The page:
The sunny side of overall wellbeing - GulfToday

The sunny side of overall wellbeing


The photo has been used for illustrative purposes.

The coronavirus pandemic has brought into focus the overarching need of maintaining good health. And that includes tackling vitamin D deficiency, one of the major problems in this part of the world and elsewhere.

Many here would like to stay away from the harsh glare of the sun and its concomitant effect of humidity and sequester themselves in airconditioned comfort.

This leads to all kinds of bone issues owing to non-exposure to the sunlight, a key source of vitamin D, which is common knowledge.

According to a 2015 report, the three most prevalent rheumatic conditions that affect women in the UAE are osteoporosis, osteoarthritis, and vitamin D deficiency.

It is vital to spotlight these conditions as they are often debilitating and silent, and if not addressed, may cause further health complications.

Research in Vitamin D deficiency can play a major role in understanding various causes of illnesses. Also, these researches can lead to important cures and effective preventive therapies and approaches.

Vitamin D is not only an essential vitamin, but also an indispensable hormone for human growth and survival. However, the Middle East has been reportedly listed among the world’s regions where Vitamin D deficiency is disturbingly prevalent.

Most of us spend too little time outside in direct sunlight. And, sadly, this is an increasing problem with our young people where deficiency in Vitamin D can cause a myriad of life-long health-related issues, including bone and teeth development, auto-immune processes, disposition swings, obesity and disease resistance.

At the two-day seventh edition of the ”Abu Dhabi Annual International Conference on Vitamin D Deficiency and Human Health — Exploring New Dimensions of Vitamin D and Its Impact on Human Health, UAE Minister of Tolerance and Co-Existence Sheikh Nahyan Bin Mubarak Al Nahyan encouraged the delegates to learn from all the curated evidence-based research work so that more appropriate and robust policies would be implemented to mitigate the debilitating conditions arising from Vitamin D deficiency. This was correlated with obesity, cardiovascular diseases, diabetes, reproductive issues and autoimmune processes.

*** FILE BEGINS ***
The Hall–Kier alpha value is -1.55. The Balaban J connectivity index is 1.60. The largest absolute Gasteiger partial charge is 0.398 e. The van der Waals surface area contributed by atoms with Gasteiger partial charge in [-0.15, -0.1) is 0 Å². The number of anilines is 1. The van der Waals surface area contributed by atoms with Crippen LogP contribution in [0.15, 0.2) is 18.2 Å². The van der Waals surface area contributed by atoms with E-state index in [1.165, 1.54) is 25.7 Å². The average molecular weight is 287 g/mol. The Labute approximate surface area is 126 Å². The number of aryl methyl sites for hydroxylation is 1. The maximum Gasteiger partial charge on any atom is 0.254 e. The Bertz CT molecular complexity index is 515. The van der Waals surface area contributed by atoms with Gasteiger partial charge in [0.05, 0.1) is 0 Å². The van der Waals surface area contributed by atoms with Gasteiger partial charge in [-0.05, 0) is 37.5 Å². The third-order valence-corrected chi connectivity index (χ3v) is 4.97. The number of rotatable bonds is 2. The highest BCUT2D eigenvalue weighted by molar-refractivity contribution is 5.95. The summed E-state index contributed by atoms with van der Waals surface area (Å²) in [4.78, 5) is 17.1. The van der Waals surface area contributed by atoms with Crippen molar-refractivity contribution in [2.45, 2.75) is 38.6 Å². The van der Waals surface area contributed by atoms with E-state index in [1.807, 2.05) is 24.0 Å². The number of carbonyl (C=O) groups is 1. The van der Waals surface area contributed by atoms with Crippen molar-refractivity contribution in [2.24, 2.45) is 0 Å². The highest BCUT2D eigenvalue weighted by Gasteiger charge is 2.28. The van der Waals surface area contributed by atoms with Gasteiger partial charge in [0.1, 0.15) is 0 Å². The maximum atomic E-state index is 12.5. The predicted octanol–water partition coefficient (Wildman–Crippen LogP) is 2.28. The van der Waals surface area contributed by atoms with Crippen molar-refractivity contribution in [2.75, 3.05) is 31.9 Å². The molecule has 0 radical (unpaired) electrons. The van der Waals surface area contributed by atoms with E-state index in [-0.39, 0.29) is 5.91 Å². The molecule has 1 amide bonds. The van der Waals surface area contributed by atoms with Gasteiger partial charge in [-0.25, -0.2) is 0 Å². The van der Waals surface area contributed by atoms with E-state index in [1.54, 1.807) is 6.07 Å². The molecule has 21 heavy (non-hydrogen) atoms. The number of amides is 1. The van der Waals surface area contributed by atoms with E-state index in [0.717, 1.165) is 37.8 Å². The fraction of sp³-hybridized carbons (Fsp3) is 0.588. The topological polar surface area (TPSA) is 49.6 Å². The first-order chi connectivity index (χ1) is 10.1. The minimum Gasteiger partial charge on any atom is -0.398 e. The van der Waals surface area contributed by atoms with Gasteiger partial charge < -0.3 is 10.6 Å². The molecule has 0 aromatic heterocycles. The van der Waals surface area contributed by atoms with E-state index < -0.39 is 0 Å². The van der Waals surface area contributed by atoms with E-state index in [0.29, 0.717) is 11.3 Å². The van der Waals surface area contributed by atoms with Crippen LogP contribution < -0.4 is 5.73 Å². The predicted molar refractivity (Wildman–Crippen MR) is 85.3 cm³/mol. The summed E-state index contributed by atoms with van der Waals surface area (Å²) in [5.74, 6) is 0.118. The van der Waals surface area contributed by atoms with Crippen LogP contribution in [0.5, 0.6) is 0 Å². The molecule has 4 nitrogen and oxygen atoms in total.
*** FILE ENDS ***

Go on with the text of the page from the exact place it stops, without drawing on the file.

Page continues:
In the context of the current global outbreak, Al Nahyan continued: “When we are weakened by these, we are more susceptible to COVID-19. We should therefore welcome the sun, that great source of Vitamin D.”

Al Nahyan lamented that though “Abu Dhabi is among the sunniest places (on Earth),” hypovitaminosis D, the other name for the lack of vitamin D, has been continually recorded to impact both Emiratis and UAE residents, due to “modern lifestyle which inhibits good health.”

According to research, there is a significant prevalence of back pain in the UAE, with some 60 percent of residents affected by the condition.

In the UAE, the possible causes are higher BMI, lack of regular outdoor exercise and, among the older population, osteoporosis – a condition which is more prevalent in the country compared to other parts of the world due to people covering up from the intense sun and therefore experiencing reduced vitamin D levels.

If a family has a history of cardiac-related problems, they tend to focus on eating healthy and exercising regularly. The same is true of back pain – if back pain is prevalent, it is important to take greater care when looking after your back.

A few years ago, Al Jalila Foundation launched a study into osteoporosis.

The research investigates the prevalence of osteoporosis and vitamin D deficiency in the UAE, and the correlation of vitamin D, diabetes mellitus and other risk factors of bone mineral density. Osteoporosis is preventable and treatable, but many people are not diagnosed in time to receive effective therapy during the early phase of the disease.

Vitamin D deficiency has become a global health concern. Addressing this lacuna could go a long way in contributing to good health.

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